If you missed this year’s Amref Health Africa’s ArtBall — and/or the two previous years’ events, for that matter — you still may be able to view and purchase the works of contemporary artists from across Africa that were showcased in those events, if Atim
Annette Oton has her way.
“We almost always sell out. We generally have people who call Amref for anything not sold,” Oton, who has curated the ArtBall since its inception, tells TNJ. “I’m looking to organize African art exhibits throughout the year to show some of the work from the previous years. I’m also trying to coordinate an online platform of my own to do so.” If none of that happens, you’ll have to wait until ArtBall 2019 to bid on some of Africa’s hottest contemporary-art works. Stay informed at www. amrefusa. org.
Inaugurated in 2016, the ArtBall is an annual, contemporary-African-art auction the proceeds of which support Amref Health Africa’s work in training local, African health workers and building community health systems. Amref, formerly the African Medical and Research Foundation, was founded in Kenya in 1957 and remains the continent’s largest health NGO. The ArtBall was Amref ’s idea to introduce the organization to New York City while raising funds for its work in Africa, given the current boom in contemporary-African art. Oton became involved after a friend referred her to the ArtBall producer for the launch of the event.
The ArtBall comprises an auction of selected works of dozens of African contemporary artists, which goes live online 15 days prior to the night of the ArtBall gala and remains open until the gala ends around 11:00 PM. Sales have surpassed fundraising targets of the last two years. “We started small scale, looking to raise $100,000 and we raised $150,000. The second year we projected $200,000 and ended up with $250,000. This year we’re projecting $275,000 to $300,000,” Oton says.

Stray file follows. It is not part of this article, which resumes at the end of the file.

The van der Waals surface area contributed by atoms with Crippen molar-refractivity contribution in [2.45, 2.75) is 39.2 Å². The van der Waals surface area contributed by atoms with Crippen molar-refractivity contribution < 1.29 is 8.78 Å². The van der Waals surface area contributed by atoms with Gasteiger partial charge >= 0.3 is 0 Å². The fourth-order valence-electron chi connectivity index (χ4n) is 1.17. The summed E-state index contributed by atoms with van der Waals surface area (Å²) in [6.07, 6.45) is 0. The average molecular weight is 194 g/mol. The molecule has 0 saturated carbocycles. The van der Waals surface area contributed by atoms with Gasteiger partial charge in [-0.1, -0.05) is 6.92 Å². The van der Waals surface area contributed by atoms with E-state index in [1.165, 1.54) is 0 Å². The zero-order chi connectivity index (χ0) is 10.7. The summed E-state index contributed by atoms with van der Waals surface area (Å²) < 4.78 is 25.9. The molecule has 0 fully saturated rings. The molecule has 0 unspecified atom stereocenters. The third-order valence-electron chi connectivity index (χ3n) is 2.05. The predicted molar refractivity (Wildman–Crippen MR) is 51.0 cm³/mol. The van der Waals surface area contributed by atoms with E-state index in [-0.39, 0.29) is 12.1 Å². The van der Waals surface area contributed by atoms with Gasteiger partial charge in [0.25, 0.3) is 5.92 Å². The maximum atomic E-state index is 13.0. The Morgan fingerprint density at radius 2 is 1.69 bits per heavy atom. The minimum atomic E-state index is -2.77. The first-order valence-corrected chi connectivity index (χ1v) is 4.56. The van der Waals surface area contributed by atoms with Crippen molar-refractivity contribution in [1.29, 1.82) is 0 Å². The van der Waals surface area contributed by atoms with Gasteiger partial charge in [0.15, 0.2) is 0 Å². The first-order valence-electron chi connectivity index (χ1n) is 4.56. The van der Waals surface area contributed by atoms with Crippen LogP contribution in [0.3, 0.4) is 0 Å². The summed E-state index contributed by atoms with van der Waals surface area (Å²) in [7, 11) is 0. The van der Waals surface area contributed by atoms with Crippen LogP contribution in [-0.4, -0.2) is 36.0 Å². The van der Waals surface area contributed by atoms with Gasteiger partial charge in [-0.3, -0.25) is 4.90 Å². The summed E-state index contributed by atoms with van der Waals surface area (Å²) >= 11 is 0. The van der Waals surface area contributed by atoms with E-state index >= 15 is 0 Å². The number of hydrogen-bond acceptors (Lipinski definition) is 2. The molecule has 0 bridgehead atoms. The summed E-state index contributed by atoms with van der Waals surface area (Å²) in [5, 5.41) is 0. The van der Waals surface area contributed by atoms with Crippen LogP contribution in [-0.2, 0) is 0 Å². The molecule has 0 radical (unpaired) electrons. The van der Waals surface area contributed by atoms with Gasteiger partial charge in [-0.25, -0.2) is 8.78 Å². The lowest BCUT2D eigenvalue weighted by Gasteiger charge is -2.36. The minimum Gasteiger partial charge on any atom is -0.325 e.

A variety of works are offered, including photography, sculpture, paintings, mixed media, drawings, prints and works on paper. “I select artists that are emerging and also well-known artists. I also have reached out to galleries and collectives. Part of it has to do with where African art is — whose work speaks volumes in terms of ideas, and we particularly make sure that we select a range of work that shows the thematics of the African continent,” Oton told TNJ in her exclusive interview. “The other idea is to make sure I have African women represented.”
Bidding starts at $350. The most expensive piece is $10,000. The intention is not to do highly priced art, Oton says. “We wanted it to be affordable for young professionals because we look at them as the audience that will grow with us and buy art.
This year’s ArtBall featured the work of 30 artists. The gala on April 28 honored Toyin Ojih
Odutola, a Nigerian-American artist who currently has a solo exhibition at the Whitney